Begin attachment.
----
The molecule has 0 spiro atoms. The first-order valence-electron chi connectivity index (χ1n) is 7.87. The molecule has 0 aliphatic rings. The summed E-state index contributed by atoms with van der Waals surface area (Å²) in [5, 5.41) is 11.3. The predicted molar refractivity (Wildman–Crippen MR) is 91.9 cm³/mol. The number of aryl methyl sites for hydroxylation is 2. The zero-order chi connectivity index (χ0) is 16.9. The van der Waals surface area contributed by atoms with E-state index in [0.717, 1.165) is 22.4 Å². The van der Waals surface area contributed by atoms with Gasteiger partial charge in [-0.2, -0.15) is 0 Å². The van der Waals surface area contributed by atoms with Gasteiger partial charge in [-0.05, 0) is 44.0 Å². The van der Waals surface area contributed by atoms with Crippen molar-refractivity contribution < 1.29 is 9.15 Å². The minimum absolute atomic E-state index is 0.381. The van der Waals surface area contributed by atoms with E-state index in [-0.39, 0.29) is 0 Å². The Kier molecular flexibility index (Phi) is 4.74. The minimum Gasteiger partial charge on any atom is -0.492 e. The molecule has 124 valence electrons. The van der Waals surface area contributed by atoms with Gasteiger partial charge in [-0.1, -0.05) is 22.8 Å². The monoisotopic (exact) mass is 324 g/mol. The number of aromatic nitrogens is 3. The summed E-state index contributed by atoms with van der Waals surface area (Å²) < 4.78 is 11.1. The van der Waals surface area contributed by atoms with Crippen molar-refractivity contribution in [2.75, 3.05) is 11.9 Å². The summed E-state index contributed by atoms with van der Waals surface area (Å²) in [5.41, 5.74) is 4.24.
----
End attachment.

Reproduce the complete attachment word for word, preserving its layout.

The molecule has 0 spiro atoms. The first-order valence-electron chi connectivity index (χ1n) is 7.87. The molecule has 0 aliphatic rings. The summed E-state index contributed by atoms with van der Waals surface area (Å²) in [5, 5.41) is 11.3. The predicted molar refractivity (Wildman–Crippen MR) is 91.9 cm³/mol. The number of aryl methyl sites for hydroxylation is 2. The zero-order chi connectivity index (χ0) is 16.9. The van der Waals surface area contributed by atoms with E-state index in [0.717, 1.165) is 22.4 Å². The van der Waals surface area contributed by atoms with Gasteiger partial charge in [-0.2, -0.15) is 0 Å². The van der Waals surface area contributed by atoms with Gasteiger partial charge in [-0.05, 0) is 44.0 Å². The van der Waals surface area contributed by atoms with Crippen molar-refractivity contribution < 1.29 is 9.15 Å². The minimum absolute atomic E-state index is 0.381. The van der Waals surface area contributed by atoms with E-state index in [-0.39, 0.29) is 0 Å². The Kier molecular flexibility index (Phi) is 4.74. The minimum Gasteiger partial charge on any atom is -0.492 e. The molecule has 124 valence electrons. The van der Waals surface area contributed by atoms with Gasteiger partial charge in [-0.1, -0.05) is 22.8 Å². The monoisotopic (exact) mass is 324 g/mol. The number of aromatic nitrogens is 3. The summed E-state index contributed by atoms with van der Waals surface area (Å²) < 4.78 is 11.1. The van der Waals surface area contributed by atoms with Crippen molar-refractivity contribution in [2.75, 3.05) is 11.9 Å². The summed E-state index contributed by atoms with van der Waals surface area (Å²) in [5.41, 5.74) is 4.24.